The Hutchinson News from Hutchinson, Kansas on October 7, 1971 · Page 48
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The Hutchinson News from Hutchinson, Kansas · Page 48

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Thursday, October 7, 1971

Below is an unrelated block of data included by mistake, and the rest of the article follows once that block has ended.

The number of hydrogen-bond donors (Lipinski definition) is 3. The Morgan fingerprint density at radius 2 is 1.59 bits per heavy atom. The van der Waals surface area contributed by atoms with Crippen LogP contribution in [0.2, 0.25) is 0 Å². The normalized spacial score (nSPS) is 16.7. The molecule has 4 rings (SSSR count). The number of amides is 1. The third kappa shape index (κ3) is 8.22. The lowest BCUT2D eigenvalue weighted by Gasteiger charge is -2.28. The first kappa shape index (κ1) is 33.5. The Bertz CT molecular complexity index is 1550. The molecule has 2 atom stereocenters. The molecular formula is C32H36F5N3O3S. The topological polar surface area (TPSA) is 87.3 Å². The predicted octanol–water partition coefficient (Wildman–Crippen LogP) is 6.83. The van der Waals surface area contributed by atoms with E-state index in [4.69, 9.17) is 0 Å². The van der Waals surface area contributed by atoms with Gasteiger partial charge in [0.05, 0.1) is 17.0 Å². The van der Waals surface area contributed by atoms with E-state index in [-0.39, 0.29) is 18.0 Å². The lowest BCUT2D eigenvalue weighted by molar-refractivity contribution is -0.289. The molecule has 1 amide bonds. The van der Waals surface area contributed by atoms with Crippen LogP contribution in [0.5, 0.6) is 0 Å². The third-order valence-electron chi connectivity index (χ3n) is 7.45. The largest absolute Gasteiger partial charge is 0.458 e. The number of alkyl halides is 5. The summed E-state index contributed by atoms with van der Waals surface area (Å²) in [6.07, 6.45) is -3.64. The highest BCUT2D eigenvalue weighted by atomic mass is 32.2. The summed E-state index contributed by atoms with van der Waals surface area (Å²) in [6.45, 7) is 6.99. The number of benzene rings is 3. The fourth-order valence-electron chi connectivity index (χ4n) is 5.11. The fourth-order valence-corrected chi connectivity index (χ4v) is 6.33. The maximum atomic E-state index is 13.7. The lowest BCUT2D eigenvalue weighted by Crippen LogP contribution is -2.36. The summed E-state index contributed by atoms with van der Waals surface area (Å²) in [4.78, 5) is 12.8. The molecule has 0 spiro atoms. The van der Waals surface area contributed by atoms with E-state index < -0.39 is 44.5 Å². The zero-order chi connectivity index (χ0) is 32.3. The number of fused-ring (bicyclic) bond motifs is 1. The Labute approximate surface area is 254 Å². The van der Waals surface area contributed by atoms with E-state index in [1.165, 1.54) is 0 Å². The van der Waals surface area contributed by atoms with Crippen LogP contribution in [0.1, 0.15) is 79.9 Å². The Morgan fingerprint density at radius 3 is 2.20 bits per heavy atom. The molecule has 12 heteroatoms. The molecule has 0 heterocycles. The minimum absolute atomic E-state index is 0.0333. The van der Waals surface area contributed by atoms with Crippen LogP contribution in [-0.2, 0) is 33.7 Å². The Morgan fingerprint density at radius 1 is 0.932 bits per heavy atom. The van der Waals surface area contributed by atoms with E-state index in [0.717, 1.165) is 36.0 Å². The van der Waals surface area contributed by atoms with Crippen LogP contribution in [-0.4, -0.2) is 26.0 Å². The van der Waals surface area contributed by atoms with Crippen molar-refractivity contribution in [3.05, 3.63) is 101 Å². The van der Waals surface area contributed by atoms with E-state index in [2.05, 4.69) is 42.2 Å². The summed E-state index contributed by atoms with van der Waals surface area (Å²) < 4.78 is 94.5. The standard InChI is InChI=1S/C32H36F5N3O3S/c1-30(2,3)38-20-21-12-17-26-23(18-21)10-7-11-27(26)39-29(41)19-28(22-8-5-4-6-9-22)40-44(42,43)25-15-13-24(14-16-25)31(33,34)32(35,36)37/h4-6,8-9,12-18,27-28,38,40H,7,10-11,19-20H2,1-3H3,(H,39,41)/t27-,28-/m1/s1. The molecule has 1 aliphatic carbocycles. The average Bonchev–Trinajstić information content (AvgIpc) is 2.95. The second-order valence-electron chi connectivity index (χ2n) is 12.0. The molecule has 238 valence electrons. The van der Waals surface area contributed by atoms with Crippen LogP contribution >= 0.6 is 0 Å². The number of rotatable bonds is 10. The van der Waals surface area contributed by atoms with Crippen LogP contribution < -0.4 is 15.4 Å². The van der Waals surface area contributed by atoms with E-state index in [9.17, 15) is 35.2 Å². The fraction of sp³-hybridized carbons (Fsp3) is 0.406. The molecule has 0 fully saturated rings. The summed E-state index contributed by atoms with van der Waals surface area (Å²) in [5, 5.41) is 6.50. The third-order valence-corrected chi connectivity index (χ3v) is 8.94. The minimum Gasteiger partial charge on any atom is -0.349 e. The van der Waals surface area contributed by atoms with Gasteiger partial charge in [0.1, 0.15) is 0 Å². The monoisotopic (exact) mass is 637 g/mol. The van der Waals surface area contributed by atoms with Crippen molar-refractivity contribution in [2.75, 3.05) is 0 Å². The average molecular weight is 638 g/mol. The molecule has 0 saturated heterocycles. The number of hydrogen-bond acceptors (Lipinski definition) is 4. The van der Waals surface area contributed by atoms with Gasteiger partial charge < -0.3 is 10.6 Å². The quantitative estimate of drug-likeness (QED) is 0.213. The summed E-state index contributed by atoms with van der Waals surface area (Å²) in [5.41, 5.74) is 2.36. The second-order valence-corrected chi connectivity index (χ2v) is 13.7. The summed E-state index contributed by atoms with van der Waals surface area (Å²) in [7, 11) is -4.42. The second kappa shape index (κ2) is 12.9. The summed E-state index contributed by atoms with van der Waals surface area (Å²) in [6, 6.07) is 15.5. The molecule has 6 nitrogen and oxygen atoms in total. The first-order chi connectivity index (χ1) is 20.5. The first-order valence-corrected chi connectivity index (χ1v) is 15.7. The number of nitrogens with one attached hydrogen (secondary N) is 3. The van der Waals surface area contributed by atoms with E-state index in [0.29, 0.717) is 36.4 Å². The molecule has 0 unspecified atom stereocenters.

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Tiff Swirls Over Aliens LOS ANGELES (AP) - The Los Angeles Times reported today that an illegal Mexican alien, using forged identification papers,,worked for two days as a gardener at the West- em White House before his identity .was discovered. >Mr*. Rom-ana The newspaper published the story in connection with a report Tuesday by the U.S. Immigration and Naturalization Service of a raid at the Mexican food products firm of the treasurer-designate 'of the United States, Romana Banuelos, in which the government said 36 illegal Mexican aliens were apprehended. Hired In July The Times gave this account: EPA Seeks To Sue Ford WASHINGTON (AP) - The Environmental Protectioi Agency has asked the Justic< Department to sue Ford Moto: Co. for shipping to its dealer, some 200,000 vehicles before they had met antipollution standards. The Clean Air Act provide for fines up to $10,000 for eac vehicle found in violation presenting Ford with the pros pect of a potential $1 billio: line. In Detroit, Ford, spokesme denied any violation. They ac mitted that 1972 model cars an trucks were shipped befor they were cleared under fedei al emission standards, but sai this was done with EPA proval. DUE TO LACK OF FOOD * BULK IN YOUR DIET TRY W —. ^ ..* Francisco Martinez-Llamas, !, was hired last July as a andscaper at the Western Vhite House in San Clemente, alif. He used falsified papers o enter'the country. Martinez-Llamas passed a Seret Service check and worked wo days before being appre- ended by the FBI, He volun- arily left the country. The White House had no im- lediatc comment on whether ecurily regulations were vio- ated. On Wednesday, the White House had said President Nixon vasn't considering withdrawing is nomination of Mrs. Ba- luelos as U.S. treasurer after lie federal raid on her food iroducts firm in suburban Gardena. Political Aspect Mrs. Banuelos said opposition Democrats might have motivated the roundup of illegal aliens at a factory she owns. Mrs. Romana Banuelo.s, the :6 - year - old businesswoman nominated Sept. 20 to become the 34th U.S. Treasurer, would not elaborate on the contention she made after federal agents arrested 36.aliens in a raid at i food plant she owns. FFA, American Royal Events Set at K.C. KANSAS CITY (AP) - The emphasis in Kansas City, come mid-October, will be strictly agricultural. The main attractions will be the three-day Future Farmers of America meeting beginning Oct. 12 and the American Royal Livestock and Horse Show, which begins Oct. 15 and continues for eight days. Some attention on the farms will be drawn to Kansas City as early as Saturday when the National Association of Farm Broadcasters open their three- day convention. On Oct. 14-15, the Newspaper Farm Editors of America will handle their business. The American Royal has picked up 1,746 registered beef, 642 steers and about 1,500 horses for a wide range of competition. In keeping pace with the increased emphasis on performance and carcass grading in the beef cattle breeds, Arnold Barber, livestock show manager, said 87 of the steers will be slaughtered so carcass quality can be evaluated. Pure Water Market Says Bottlers Top Consumers People In the Page/15 The Hutchineon News Thuwday, Oct. 7,1971 Legal Notices LAW NEW YORK (AP) - "Every few days," says John Scott, president of the American Bottled Water Association, "I get letters from people who say they've got a spring on their NEW BIKE—Leonard Yoder (left) of Central State Bank and Mike Mor- Firms Replace Stolen Bike ris of Jack and Jill present Dennis Murphy with new wheels. He Has Wheels Again A 13-yeav-okJ News carrier whose bike was stolen last month was presented with a new bicycle Wednesday by representatives of two local firms, Dennis Murphy, 13, son of Mr. and Mrs. Greg Pechin, 41 Sunset, is pedaling brand new wheels thanks to Central State Bank and the Mammcl's Jack and Jill supermarkets. Bill McCarthy, of Nash-Finch Co., Jack and Jill distributor, read of Dennis' Plight, in a News story and collaborated with bank officials to purchase a 24-inch bike for the boy. Twenty-four local and area citizens have also responded to the youth by donating $61. A project to collect a $1 from 100 persons for Dennis was started last month by Doug Huffman, 1012 North Plum. The money was to enable Dennis to buy a new bicycle that mean SAVE on Meat! Jackson's special Ground Beef Tender and tasty $ Lbs. 119 Arkansas Fair Booths Raided and pay the $36 that was still ue on the stolen one. Most recent donations were nade by Mr. and Mrs. Fred iarper, Hoisington; Mr. and . A. King, Medora; Ml*, and /Irs. Tommy Swanson, 926 East th; Dr. and Mrs. Harry N. Thomas, 1511 North Washing- on; Mr. and Mrs. C. .F. Zimnerman, 1028 West 15th; Mr. and Mrs. Joe Dryden, 37 VIeadowlark; Wilson's Restau- ant, 403 North Main; The s, 300 West 2nd; one signed 'Jessye," and one' anonymous. LITTLE ROCK, Ark. (AP) Nine men were arrested Wednesday night as Pulaski County officials raided booths at the state fair. The nine were charged with keeping a gambling house. Taken in the raid were more than $2,000 in cash, several gaming devices, a case and a half of untaxed Canadian whisky, more than 100 teddy bears and an undetermined number of stuffed gold donkeys with black ears. The arrests were made after Deputy Pros. Atty. John Butt and Clarence Cash, an investigator in the prosecutor's office, PORK STEAK Lll 59* Jackson's special pure pork SAUSAGE Ll) . Lb. Lb Lb. Pickle & Pimento or Macaroni & Cheese LUNCH LOAVES U. S. Good Beef CLUB STEAK WinQhester's All Meat WIENERS played the afternoon. games Wednesday The Royal American Shows moved its booths here from Ibe Kansas State Fair at Hutchinson. It was not immediately known if these same booths were in opera, tion in Kansas where Atty. Gcu. Vern Miller kept a close watch on games he said violated Kansas laws. One of the booths where the operators were arrested involved dropping marbles onto a numbered board, Cash said. The operator would then tota up the numbers covered by the marbles and have the playei .ook the number up on a chart This would give toe player thi number of points -be hat earned. The player then would be told if he totaled a certain numbe of points he would win a prizi and some money. Cash said at one tim Wednesday afternoon he wa playing $32 to win $640. He sal te lost. Charged were Ronald Golc stein, 26, of Fort Lauderdale Fla.; James Mynes, 27, of Bell Mead, N.J.: Bernard Mallins 43, of Miami Beach, Fla.;, Wa ter Meredith, 37, of Tampa Fla.; Johnnie Giaportone, 58, o Miami; Sam Boatman, 40, Mission, Kan,; Willy Morri Bone, 41, of Mobile, Ala.; Cyr F. Nice Jr., 41, of Bradenton Fla., and William Earle Pitts 27, of Riverview, Fla. 21 GIs Killed SAIGON (AP) - Twenty-on Americans were lulled in con bat in Vietnam last week, eigl less than the previous wee] the U.S. Command reported day. place and they're thinking of bottling it." They can hardly be blamed for trying to cash in on what they feel is a simple, profitable business. If nature delivers the water to their backyard, they figure, it didn't intend them to let it pour down the sewer. Taste Questionable Scott invariably discourages them. Chances are high that the spring is shallow and therefore the flow inconstant. The ingredients, and so the taste, may vary too much for customer loyalty to develop. Moreover, huge amounts of money must be invested in bottles, machinery and marketing. Mammoth corporations are making competition increasingly tougher. And, contrary to some reports of growing demand, the industry's output grows at a percentage no greater than that tor soft drinks. Sales for the entire bottled water industry total somewhere between $100 million and $110 million a year, Scott estimates. For soft drinks, the yearly increase alone equals that figure. Says Scott, also president of the Mountain Valley Water Co., Hot Springs, Ark., "People are rushing to bottle it more than they are rushing to drink it." And what they are bottling is hardly the same product. Various Sources Some water currently on store shelves came out of the tap and was distilled or reconstituted according to a for- mula. Some came from artesian wells. Somo came from natural springs which bubble to the surface. So great are the varities of waters in bottles that the term itself is hardly more descriptive than, for example, "soft drink." Spring waters, which many people incorrectly assume is what all bottled waters are, reach the surface under their own pressure, usually from great depths or great distances. I And they are uniform. ; Scott maintains that thcj Mountain Valley spring never j changes temperature, mineral content or rate of flow and probably hasn't in-the hundreds of years since it pushed its way up through 450 million-year-old marble. Agneitfs Vieiv (C) 1971 N.Y. Times News Service NEW YORK—"I think there could be a black vice president," said Vice President Agnew, chatting with newsmen in El Paso. "1 think, for exanv pic, that Sen. (Edward) Brooke But Boost Purity whether from springs, wells or taps, the waters arc united in the claims of purity by their producers, although this also could become their common problem. T h e association, which recently concluded its annua! meeting, hopes to develop standards of purification, enforced through plant visits am inspections of product, equip ment and personnel. "We may have to tell some companies they should not b in the bottled water business,' says Scott, How Tax Bill Affects You WASHINGTON (AP) - Here are estimated taxes on selected incomes for each of the next three years in the .tax bill approved '"Wednesday by the House. The figures' up .to $10,000, assume you take the standard 10 per cent deduction; the $15,000 and $20,000 figures assume an 18 per cent deduction. Single People: Present Tax 1971 1972 1973 599 $ 552 $ 491 $ 491 Edward Krooku t' Massachusetts could be lected vice president." Mr Ygnew referred to a recen statement by Sn. Edmund Vmskie that at tills time a Negro probably couldn't be a sue essful candidate for the vie* ^residency. David Returns ATLANTIC BEACH, Fla. — Julie Nixon Eisen- iowcr has returned to her apartment here to greet her 303 FIRST NATIONAL. BANK BUILDING HUTCHINSON, KANSAS 47501 Phone (Area Code 316) W2-0191 (First published In tha Hutchlnson News September 30, 1*71.) IN THE DISTRICT COURT OF RENO COUNTY, KANSAS. DECKER & MATTISON CO., ) NC., Plaintiff, ) ) CASE NO. ARL J. STUCKY, ) 18910 Defendant. ) NOTICE OP SALE NOTICE IS HEREBY GIVEN 1hit un- er and by virtue of an ORDER OF >ALE issued by the Clerk of the Dis- rict Court of Reno County, Kansas, in a certain action In said Court, numbered 18910, wherein the parties above-named were respectively plaintiff and de- •endant, and to me, the undersigned, Sheriff of said county, directed. I will offer for sale at public auction, and sell to the highest bidder for cash in land, at the front door of the court house in the city of Hutchlnson, In said county, on the 26th day of Oct., 1971, at 10:00 o'clock A.M. of said day, the following described real estate, situated In the county of Reno, the state of Kansas, to-wil: LOT 9, AND THE WEST % OF LOT 10, BLOCK 5. FAY SMITH'S ADDITION TO THE CITY OP HUTCHINSON, RENO COUNTY KANSAS, KNOWN AS 1410 East «th Street. CHARLES HEIDEBRECHT SHERIFF OF RENO COUNTY, E. DEXTER GALLOWAY ATTORNEY FOR THE JUDGMENT CREDITOR No. 8484 TFirst published in Hutchinson News," October 7 and October 14, 1971) STATE HIGHWAY COMMISSION OF KANSAS NOTICE TO CONTRACTORS Notice Is hereby given that sealed proposals for the construction of road and Bridge v/ork In Reno County, Kansas, will 30 received at the office of the Division. Engineer, K.S.H.C. in Hutchinson, Kansas, until 9:00 a.m. CDT, October 21, 1971 and then publicly opened, as follows: 96-78 K 5222 (2) — 2 bridges over Diversion Canal and Cow Creek on K-96 in nusband, a Navy ensign who returns today after a 2',4-week training cruise aboard the guided missile cruiser USS Albany. (Hulchlnson News-UPI Telephoto) PINPOINT LANDING — Norman Johnson, 39, Denver, bought this single-engine plane only Tuesday. Wednesday, with instructor Al Hill at the controls, the two were forced to make an emergency landing on a grass median strip along a Denver street. There was no damage to the plane, and no injuries. Income $ 5,000 10,000 1,603 1,596 1,530 1,530 15,000 2,536 2,529 2,509 2,509 20,000 3,753 3,745 3,722 3,733 Married no children: J 5,000 $ 422 $ 386 $ 322 $ 322 10,000 1,266 1,257 1,190 1.190 15,000 2,040 2,029 1,996 1,996 20,000 3,035 3,023 2,985 2,905 . Married, two-children: $ 5.-000 $ 206 $ 178 $ 98 $ 98 10,000 1,019 1,000 905 905 15,000 1,754 1,732 1,666 1,666 20,000 2,710 2,685 2,610 2,610 following table shows how persons at or near the poverty level would be exempted from income tax next year under the bill passed Wednesday by the House. Number in Poverty family Level David Eisunlnnver David Eisenhower is stationed with the Albany at the nearby Mayport Naval Station. While her husband was on the Caribbean exercise, Mrs. Eisenhower was recovering from a broken toe suffered when a book cart toppled at the Atlantic Beach Elementary School a month ago. Mrs. Elsenhower, who had planned to teach at the school, resigned the position after the accident, but she later became a voluntary teacher's aide and tutor. Cleaver Upset (C) 1971 N.Y. Times News Servlc* ALGIERS — The Chinese invitation to President Nixon to visit Peking has thrown the revolution movement into "disarray" according to Eldridge Cleaver, the extremist black American leader. $2,170 2,810 3,350 4,290 5,050 5,680 Taxfree Level Present Bill $1,750 $2,050 2,500 3,250 4,000 4,750 5,500 2,800 3,550 4,300 5,050 5,800 Washwomen Left in a Quandary Eldridge Cleaver 200 to 250 pounds average weight All the cuts of beef are included. Roasts, steaks, soup meat — specialty cuts — you name it and you can have it from a side of Jackson's Bar — Select beef. JACKSON Frozen Food Center 13 West 6th Ph. 2-4465 LOS ANGELESS(AP) - The Nixon administration's decision that it's all right after all, to use phosphates in laundry detergents leaves the housewife in the middle—caught between concern for the environment and protecting her family's health. "What are you.supposed to do?" asked a young Los Angeles mother. "They've been telling us phosphates are bad for the environment and I don't want to contribute to water pollution. But my family's health comes first." EPA's Advice Her dilemma stems from advice issued Sept. 15 in Washing ton by William D. Ruckelshaus administrator of the Environ mental Protection Agency, ane Surgeon General Jesse L. Stein feld, They said the housewife should return to use of water polluting phosphate detergents because some substitutes migh harm health. The main phosphate substi tute is sodium carbonate, a caustic substance. Rub sorn detergent containing it on a we arm or hand and it might caus a. burn. Rub it in the eyes an it could cause serious damage f swallowed, eath. it can bring A 15-month old girl died Aug. 5 in Putnam, Conn., when she ite a handful of nonphosphate letergent, according to Arthur '. Blank, director of the Poison Control .Center in Hartford, tonn, Phosphate detergents, how- iv«r, are considered nontoxic. And phosphate eliminates mineral impurities or "hardness" n water so that soap can do a letter cleaning job. Green Slime But the phosphates end up in akes and rivers from sewage plant effluent and can spur excessive growth of tiny green plants called algae that rob other aquatic life of oxygen. The process, euthrophication, can ;urn a lake into a stagnant pool of green slime. "J don't blame the housewife for being confused. This is a sophisticated problem and there's no simple answer for every housewife," Charles Elkins special assistant to Ruck elshaus, said in a telephone in terview. Elkins said the first consider ation should be safety of tlv family, especially if small chi] dren are present. "But we're not reversing ow selves. What we're saying t the housewife is you've got to assess your individual situation. You've got to see phosphate in your sewage is contributing to euthrophication. If it is, use a substitute, unless you have small children. Then you might want to us aphophate. But, he stressed, using a non- hosphate detergent if there re preschool children about isn't worth the risk for what ne would do for the environment." Next, the housewife must onsider the amount of cleaning xwer she needs. Phosphates re popular because they do a jood job lifting dirt out of heav- ly soiled clothes. Another Use Nonphosphate detergents cleaning power can be boosted with "soft" water that has been purified by an ion exchange device homeowners can purchase But adding a "water condi ioner" to wash water isn't ad vised because it's composed largely of phosphate com pounds. One manufacturer who sell both phosphates and sodium cai bonate to detergent maker concluded from tests that th substitute detergents don clean as well. But the magazine Consume eports said in its October is- ue that four non-phosphate de- rgents it tested "did the wash very bit as well as the best- elling high-phosphate deter- ent." Estimates are that only 15 er cent of the nation's popu- ation lives near water where uthrophication is a serious roblem. But 'all of these areas aven't been pinpointed, so the 1PA plans a study to locate :iem. Suggest Revision Several state and local gov- raments have enacted or have nder study tough laws regu- ating phosphate content in de- ergents. The administration uggested they reconsider such •egulations. Spokesmen for the nation's hree largest detergent manu- acturers, Procter & Gamble Lever Bros, and Colgate-Palmolive, said they plan no qhanges n their products as a result o the administration announcement. How do you tell which deter gents have phosphates? Most major manufacturer have begun voluntarily listin phosphate content on each box Most nonphosphate detergent are advertised as such. Estimates 'are that only abou ne-i'ourth of the phosphates caching waterways comes rom detergents. The rest omes from agricultural fertili- runoff, ote wastes in sew- erosion and other ge, soil ources. Elkins and the detergent lanufacturers stressed that the earch for a safe, efficient syn- letic substitute has high priory. NTA Banned One synthetic substitute, nit- ilotriacetic acid—NTA—was ound that did a good job wash- ng clothes. -But it was banned ast December when tests howed it, too, could endanger lealth. Elkins said the housewife vho lives along, a coast probably isn't contributing to eu- thropliication by using a phos- >hate detergent. If she lives on he Great Lakes, she might be. If her sewage treatment plant's effluent is discharged into salt water or a moving stream, eu- throphication probably isn't a problem. Some of the confusion over detergents may be cleared up later this month when the conservation subcommittee of the House of "Representatives holds hearing on the subject in Washington. "I don't think they'll just be chitchatting," he said in an interview. ."I think there's a deal being made, and I think this is cause for alarm from the point of view of the black man — the possibility of the world being carved up again without us being con- sidled on it." Raps Liberals (C) 1971 N.Y. Times News Service NEW YORK — With Mayor John V. Lindsay and Sen. George McGpvem sharing the dias and a liberal party dinner as his forum, Sen. Edmund S. Muskie declared Wednesday night American liberalism had failed to solve the nation's major problems. "The blunt truth is that Liberals have achieved virtually no fundamental change in our society since the end of the new deal," the Maine Democrat charged in a speech prepared for delivery to nearly 2,000 Liberal party members and Demo crats at the annual state-wide Liberal party dinner at the Americana Hotel. Appoints Woman (C) 1?71 N.Y. Times News Service 'WASHINGTON - Presidtent Nixon appointed Mrs. Constance E. Newman, to run the voluiir teers in service to America (VISTA) program, a major division of ACTION, an agency that includes the Peace Corps and anti-poverty programs. Mrs. Newman, who is 36 years old, holds a senior- position at the Department of Health, Education and-Welfare: Hutchinson. Plans end specifications for the project (s) may be examined at the office of the Reno County Clerk or at the Highway Commission division office responsible for the work. . . BY ORDER OF THE STATE HIGHWAY COMMISSION > John p. Montgomery, Director. No. 8494 SfATE~OF KANSAS; ~~ RENO COUNTY, SS: IN THE PROBATE COURT OF RENO -COUNTY, KANSAS,. i IN THE MATTER OF THE ESTATE OF BRUCE M. CORSAUT, No. 732» DECEASED NOTICE OF HEARING The State of Kansas to all persons concorned: You. are hereby notified that a petition has. been filed In said court by Barbara Corsaut, as widow and heir-at-law of Bruce M. Corsaut, deceased, praying for the determination of the descent of tha following described real estate In Reno County, Kansas, to-wlt:. Undivided Vim Interest In Lots 7, 8, 9, lo, 11 and 12, except the West 100', Block 7, Hutchlnson Investment Company's Fifth Addition to Hutch- lnson, Kansas, and the following described real estate In Saline County, Kansas, to-wlt: Undivided Vath interest in the Northwest quarter of Section 35, Township 14 South, Range 3 West of the 6th P.M., less .the right of way of the Kansas and Colorado Railroad and except 4 acres In the northeast corner of said Northwest quarter, described as follows: Beginning at the Northeast corner of the Northwest quarter of Section 35, thence due West long the North line of said Northwest quarter 417.42 feet; thence due South 417.42 feet; thence due East 417.42 feet to the East line of said Northwest quarter; thence duo North along the East line of said Northwest quarter 417.42 feet to the placo of beginning, and except a strip of land 30' wide along the West side of said quarter, and all other property, real and personal, or Interqsts therein, owned, by the said Bruce M. Corsaut at the time of his death; and you are hereby required to file your written defenses thereto on or before tha 25 day of October, 1971, at 9:30 o'clock a.m. of said day, In said court, In the City of Hutchlnson, In Reno County, Kansas, at which time and place said cause will be heard. Should you fail therein, judgment and decree will be entered In dua course upon said petition. BARBARA CORSAUT, Petitioner Attest: E. VICTOR WILSON Probate Judge , Seal SNYDER ANP ORCUTT Attorneys for Petitioner 21S West 2nd, p. O. Box SM i Hutchlnson, Kansas 67501 No. a«3 srAte "OF"KANSAS; ———RENO .COUNTY, SS: IN THE PROBATB COURT OF RENO COUNTY, KANSAS IN THE MATTER OF THE ESTATE OF OSCAR LEE CORSAUT No. 7311 8-k-B UEE CORSAUT, DECEASED NOTICE OP HEARING The State of Kansas to all persons concerned: You are hereby notified that a petition has been filed In said court by Lillian M. Corsaut, as widow and heir-at-law of Oscar Lee Corsaut, a-k-a Lee Corsaut, deceased, praying for the determination of the descent of the following described real estate In Reno County, Kansas, 1owlt: Undllded Vilh Interest In Lois 7, 8, 9, 10, 11 and 12, except the West 100', Block 7, Hutchinson Investment Company's Fifth Addition to Hutchinson, Kansas and for determination of tha descent of the following described real estate In Saline County, Kansas, lo-wit: Undivided Vsth Interest In the Northwest quarter of Section 35, Township U South, Range 3 West of the 6th P.M., less the right of way of the Kansas and ' Colorado Railroad and except 4 acres In the Northeast corner of the said Northwest quarter, described as follows: Beginning at the Northeast corner of the Northwest quarter of Section 35, thenca due West along the North line of said Northwest quarter 417,42 feet; thence due South 417.42 feet, thanes due East 417.42 feet to the East line of said Northwest quarter; thence due North along the East line of said Northwest quarter 417.42 feet to the place of beginning, and except a strip of land 30' wide along the West side of said quarter, and all other property, real and personal, or Interests therein, owned by the said Oscar Leo Corsaut, a-k-a Lea Corsaut, at the time of his death; and you are hereby required to file your written defenses thereto ( on or before the 25 day of October/ 1971, at 9:30 o'clock a.m. of said day, In sale) court. In th« City of Hutchlnson, In Reno County, Kansas, at which time and plaea said causa will bo heard, Should you fall therein, iudgment and decree will be entered in due course upon said petition, LILLIAN M. CORSAUT Petitioner Attest: E. VICTOR WILSON Probate Judge Seal SNYDER AND ORCUTT Attorneys for Petitioner 216 West 2nd, P. O. Box SO* Hutchinson, Kansas 67501 No. (4*2 W>^^^